This paper articulates the process by which the discourse of the spectacular - Project Plowshare and geographic engineering - was historically, culturally, and politically constructed. It articulates the historical and cultural background of the idea of geographical and planetary engineering and the troubled history of atomic energy technology, while placing Project Plowshare within the Cold War context which transformed this "engineer s dream" into reality, a shill in the psychological warfare of the Cold War. The strategy behind Project Ketch was hatched by the Atomic Energy Commission (AEC) and the Columbia Gas Corporation, the latter interested in storing natural gas in chambers created by thousands of underground atomic blasts. I argue that in order to realize the spectacular - Project Plowshare - a marginal landscape with marginal people was necessary. But marginality must be produced and constructed before it can be utilized: marginality needs to be engineered before the geographic engineering can take place. The story of Project Ketch in Pennsylvania provides a means of examining the discourse of the marginal as developed and applied to a particular landscape and people. I also argue that a discourse of economic development was stealthily wielded as a means of justifying the application of atomic explosions for geographic engineering while simultaneously framing the selected ground zero and its people as needy, lacking, and underdeveloped; casting a human and physical landscape so as to be worthy of an atomic blast.
The AEC and Columbia Gas planned and developed Project Ketch within the overlapping and unproblemitized discourses of geographical engineering, economic development, and marginality, shaping and crafting their particular ground zero of choice for more than a year and a half before contacting Pennsylvania officials. Once suitably prepared and with a well-crafted ground zero in place, the AEC and Columbia Gas contacted Pennsylvania officials, demanding secrecy, strictly framing conversations within the three discourses, and further shaping ground zero. After another year of planning, the AEC, Columbia Gas, and Pennsylvania officials prepared to publicly announce Project Ketch and the ground zero. The leak in the Pittsburgh newspaper upset this careful process, but after initial confusion momentum was regained. The AEC, Columbia Gas, and Pennsylvania officials focused on publicly justifying the project and ground zero in terms of the discourses of geographic engineering, economic development, and marginality. Yet once in the public sphere the discourses were not so uncritically accepted. The converging discourses, focused on particular landscape in north central Pennsylvania, raised contentious debates which questioned and resisted the discourses of geographic engineering, economic development, and the marginal.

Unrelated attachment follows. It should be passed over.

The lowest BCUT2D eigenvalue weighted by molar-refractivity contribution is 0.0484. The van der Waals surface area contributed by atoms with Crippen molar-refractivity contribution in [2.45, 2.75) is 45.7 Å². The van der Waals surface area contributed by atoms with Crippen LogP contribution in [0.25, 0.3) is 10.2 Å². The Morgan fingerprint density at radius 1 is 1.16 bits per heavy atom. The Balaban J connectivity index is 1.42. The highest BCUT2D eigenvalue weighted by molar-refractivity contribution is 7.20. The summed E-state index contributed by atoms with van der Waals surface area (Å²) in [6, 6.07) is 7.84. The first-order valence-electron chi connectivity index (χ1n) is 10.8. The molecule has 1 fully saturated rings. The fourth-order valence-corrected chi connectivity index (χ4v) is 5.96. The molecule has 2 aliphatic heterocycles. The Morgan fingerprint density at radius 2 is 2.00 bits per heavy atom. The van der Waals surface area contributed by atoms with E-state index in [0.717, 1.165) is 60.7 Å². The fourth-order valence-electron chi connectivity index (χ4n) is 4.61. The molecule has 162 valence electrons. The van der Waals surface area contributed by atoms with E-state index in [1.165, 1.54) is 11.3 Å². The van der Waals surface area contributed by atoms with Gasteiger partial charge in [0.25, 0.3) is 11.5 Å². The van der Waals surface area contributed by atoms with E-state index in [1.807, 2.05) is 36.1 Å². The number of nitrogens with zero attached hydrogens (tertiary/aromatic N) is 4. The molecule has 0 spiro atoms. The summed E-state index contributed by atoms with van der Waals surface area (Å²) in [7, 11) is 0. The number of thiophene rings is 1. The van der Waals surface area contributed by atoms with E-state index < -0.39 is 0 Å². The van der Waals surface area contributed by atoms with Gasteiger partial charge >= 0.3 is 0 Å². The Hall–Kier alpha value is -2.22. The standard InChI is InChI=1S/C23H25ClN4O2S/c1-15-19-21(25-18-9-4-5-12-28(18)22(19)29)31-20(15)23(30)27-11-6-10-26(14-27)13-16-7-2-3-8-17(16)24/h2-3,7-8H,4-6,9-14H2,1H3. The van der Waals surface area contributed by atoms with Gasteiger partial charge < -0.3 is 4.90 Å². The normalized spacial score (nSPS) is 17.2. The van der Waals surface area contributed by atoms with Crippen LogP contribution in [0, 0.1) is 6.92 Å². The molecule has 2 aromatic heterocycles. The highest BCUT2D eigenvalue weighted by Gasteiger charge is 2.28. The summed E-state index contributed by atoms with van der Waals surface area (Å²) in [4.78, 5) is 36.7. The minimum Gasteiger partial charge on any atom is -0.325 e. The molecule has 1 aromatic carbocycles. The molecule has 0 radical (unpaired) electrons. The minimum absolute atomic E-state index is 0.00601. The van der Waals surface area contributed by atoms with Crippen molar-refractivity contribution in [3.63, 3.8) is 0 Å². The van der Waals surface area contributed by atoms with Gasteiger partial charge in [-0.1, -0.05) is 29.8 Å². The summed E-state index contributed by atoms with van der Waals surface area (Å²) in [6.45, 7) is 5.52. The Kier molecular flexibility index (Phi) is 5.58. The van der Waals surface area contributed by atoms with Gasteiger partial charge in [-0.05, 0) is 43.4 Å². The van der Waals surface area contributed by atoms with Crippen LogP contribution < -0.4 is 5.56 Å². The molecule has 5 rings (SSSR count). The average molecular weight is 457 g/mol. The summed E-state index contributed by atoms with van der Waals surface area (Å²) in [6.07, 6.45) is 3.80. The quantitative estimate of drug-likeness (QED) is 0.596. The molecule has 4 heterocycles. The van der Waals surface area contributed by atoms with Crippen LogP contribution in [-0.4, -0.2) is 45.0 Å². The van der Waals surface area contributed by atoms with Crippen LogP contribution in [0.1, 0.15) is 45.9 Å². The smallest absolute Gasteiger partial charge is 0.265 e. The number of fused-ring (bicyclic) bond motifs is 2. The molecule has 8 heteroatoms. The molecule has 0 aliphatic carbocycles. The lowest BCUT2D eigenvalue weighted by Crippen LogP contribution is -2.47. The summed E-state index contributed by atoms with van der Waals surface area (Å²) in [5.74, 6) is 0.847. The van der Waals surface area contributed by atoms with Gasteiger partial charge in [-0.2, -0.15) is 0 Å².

Project Ketch in Pennsylvania illustrates the complex and contentious process by which a marginal landscape and people were produced in the process of applying the idea of geographical engineering to a real geography. The demise of Project Ketch and eventually Project Plowshare, their demotion back to engineers dreams, traces its origins to public disputes focused on particular landscapes, landscapes cast in a certain manner because they had to be that way if Project Plowshare was to be successful - was to take place. Resistance to geographic engineering, economic development, and marginality disputed these discourses, offering alternative discourses and different, sometimes contradictory visions of the ground zero landscape. Regardless of the fact that Project Ketch never took place in the tangible sense of an actual explosion, the Project did make place - it resulted in disputed constructions of a marginal landscape and people, revealing the contentious and complex character of such landscapes and people.